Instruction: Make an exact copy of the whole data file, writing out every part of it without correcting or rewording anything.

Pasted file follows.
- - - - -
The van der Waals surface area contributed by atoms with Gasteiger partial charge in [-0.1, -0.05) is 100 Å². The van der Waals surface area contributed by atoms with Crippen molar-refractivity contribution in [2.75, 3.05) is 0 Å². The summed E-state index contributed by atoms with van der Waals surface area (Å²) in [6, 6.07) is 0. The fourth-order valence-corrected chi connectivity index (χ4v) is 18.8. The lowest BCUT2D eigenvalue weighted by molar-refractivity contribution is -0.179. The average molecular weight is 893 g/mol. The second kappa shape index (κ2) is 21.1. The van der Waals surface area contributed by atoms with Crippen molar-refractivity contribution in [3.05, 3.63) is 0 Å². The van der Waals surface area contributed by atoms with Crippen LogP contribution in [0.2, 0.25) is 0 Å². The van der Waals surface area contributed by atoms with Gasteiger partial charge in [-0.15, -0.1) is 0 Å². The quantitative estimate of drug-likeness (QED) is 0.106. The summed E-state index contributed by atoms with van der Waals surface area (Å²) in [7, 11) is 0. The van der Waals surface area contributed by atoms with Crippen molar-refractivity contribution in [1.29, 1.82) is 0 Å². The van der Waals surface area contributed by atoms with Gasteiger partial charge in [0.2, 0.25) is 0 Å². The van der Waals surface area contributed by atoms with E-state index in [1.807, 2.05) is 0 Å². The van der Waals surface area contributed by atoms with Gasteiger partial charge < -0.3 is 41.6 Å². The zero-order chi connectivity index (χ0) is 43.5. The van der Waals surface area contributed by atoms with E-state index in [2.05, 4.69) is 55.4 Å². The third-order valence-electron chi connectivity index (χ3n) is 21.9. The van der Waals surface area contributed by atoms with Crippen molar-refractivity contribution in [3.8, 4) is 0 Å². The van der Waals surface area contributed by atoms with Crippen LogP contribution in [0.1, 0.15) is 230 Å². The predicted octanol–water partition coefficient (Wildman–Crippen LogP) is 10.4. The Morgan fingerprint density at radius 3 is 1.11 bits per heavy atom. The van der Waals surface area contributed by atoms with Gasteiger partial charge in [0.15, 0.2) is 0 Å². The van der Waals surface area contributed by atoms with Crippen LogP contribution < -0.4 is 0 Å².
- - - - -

The van der Waals surface area contributed by atoms with Gasteiger partial charge in [-0.1, -0.05) is 100 Å². The van der Waals surface area contributed by atoms with Crippen molar-refractivity contribution in [2.75, 3.05) is 0 Å². The summed E-state index contributed by atoms with van der Waals surface area (Å²) in [6, 6.07) is 0. The fourth-order valence-corrected chi connectivity index (χ4v) is 18.8. The lowest BCUT2D eigenvalue weighted by molar-refractivity contribution is -0.179. The average molecular weight is 893 g/mol. The second kappa shape index (κ2) is 21.1. The van der Waals surface area contributed by atoms with Crippen molar-refractivity contribution in [3.05, 3.63) is 0 Å². The van der Waals surface area contributed by atoms with Crippen LogP contribution in [0.2, 0.25) is 0 Å². The van der Waals surface area contributed by atoms with Gasteiger partial charge in [-0.15, -0.1) is 0 Å². The quantitative estimate of drug-likeness (QED) is 0.106. The summed E-state index contributed by atoms with van der Waals surface area (Å²) in [7, 11) is 0. The van der Waals surface area contributed by atoms with Crippen molar-refractivity contribution in [1.29, 1.82) is 0 Å². The van der Waals surface area contributed by atoms with Gasteiger partial charge in [0.2, 0.25) is 0 Å². The van der Waals surface area contributed by atoms with E-state index in [1.807, 2.05) is 0 Å². The van der Waals surface area contributed by atoms with Gasteiger partial charge < -0.3 is 41.6 Å². The zero-order chi connectivity index (χ0) is 43.5. The van der Waals surface area contributed by atoms with E-state index in [2.05, 4.69) is 55.4 Å². The third-order valence-electron chi connectivity index (χ3n) is 21.9. The van der Waals surface area contributed by atoms with Crippen molar-refractivity contribution in [3.8, 4) is 0 Å². The van der Waals surface area contributed by atoms with Crippen LogP contribution in [0.1, 0.15) is 230 Å². The predicted octanol–water partition coefficient (Wildman–Crippen LogP) is 10.4. The Morgan fingerprint density at radius 3 is 1.11 bits per heavy atom. The van der Waals surface area contributed by atoms with Gasteiger partial charge in [0.15, 0.2) is 0 Å². The van der Waals surface area contributed by atoms with Crippen LogP contribution < -0.4 is 0 Å².